Since the 1:1 is to help your direct report, they should fill out the agenda—and send you a copy—before the meeting takes place. By setting aside time to create the agenda, they place themselves in a space to reflect on what they want to accomplish and discuss that week. And since you receive a copy ahead of the meeting, you can review the agenda and prepare any discussion points you may have.
There are a few specific agenda sections that I think belong in an agenda:
Updates to Goals
- To log weekly updates on goals. Like creating the agenda itself, providing goal updates forces them to reflect on how much progress has been made (or not). These updates also highlight appropriateness of current timelines and allow you both to alter those times if needed.
- Are they excited to share an accomplishment? Or do they need a moment to vent about a challenge? Although not everyone will want to discuss how they're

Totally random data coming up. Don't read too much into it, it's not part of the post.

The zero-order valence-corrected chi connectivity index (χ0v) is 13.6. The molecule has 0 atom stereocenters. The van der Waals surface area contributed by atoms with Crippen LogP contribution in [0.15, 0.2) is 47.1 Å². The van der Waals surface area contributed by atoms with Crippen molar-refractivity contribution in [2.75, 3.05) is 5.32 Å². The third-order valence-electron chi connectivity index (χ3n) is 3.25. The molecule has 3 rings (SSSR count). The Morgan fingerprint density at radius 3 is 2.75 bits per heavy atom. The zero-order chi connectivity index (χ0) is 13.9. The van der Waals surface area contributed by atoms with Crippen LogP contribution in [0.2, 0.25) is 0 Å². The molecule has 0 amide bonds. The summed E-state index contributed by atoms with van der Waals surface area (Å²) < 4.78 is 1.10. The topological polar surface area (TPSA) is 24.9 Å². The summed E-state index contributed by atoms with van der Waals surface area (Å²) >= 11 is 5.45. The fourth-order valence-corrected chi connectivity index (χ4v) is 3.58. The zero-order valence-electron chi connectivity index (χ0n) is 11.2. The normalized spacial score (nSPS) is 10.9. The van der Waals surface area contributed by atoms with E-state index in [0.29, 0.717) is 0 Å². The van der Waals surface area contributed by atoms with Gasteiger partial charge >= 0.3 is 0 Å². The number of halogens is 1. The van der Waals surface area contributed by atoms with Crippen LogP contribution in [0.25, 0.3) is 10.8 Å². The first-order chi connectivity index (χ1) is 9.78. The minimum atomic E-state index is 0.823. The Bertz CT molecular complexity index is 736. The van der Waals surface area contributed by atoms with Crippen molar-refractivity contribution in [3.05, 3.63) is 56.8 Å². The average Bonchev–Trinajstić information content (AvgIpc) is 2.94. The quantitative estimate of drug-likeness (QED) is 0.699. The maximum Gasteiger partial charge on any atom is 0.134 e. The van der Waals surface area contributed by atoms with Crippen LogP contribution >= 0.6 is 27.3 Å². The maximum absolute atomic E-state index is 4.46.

at that moment or on that day, offering the opportunity for your employee to communicate their sentiment can serve as an opening to a deeper conversation, if needed.
Topics for Discussion
- Outside of goal updates, discussion items should be the anchor of each 1:1. Give your direct reports the floor and see what topics are at the front of their mind. For example, what are the next steps on the project they're working on? And what roadblocks are they currently facing?
- Agendas are living documents—you never know when you'll need to go back to a specific agenda. The notes section can fill in the blanks of the above sections. Like, are there any action items that need to be addressed before next week? Are there are reminders that need to make their way into emails or calendars or Slack?
Some sections may not make it into every 1:1, and that is okay. Maybe you run out of time digging into a particular problem, or you use that week's 1:1 as a way to sync on OKRs. The point is to have
kind of agenda and make sure both parties see it
1:1s your way, with this Coda doc.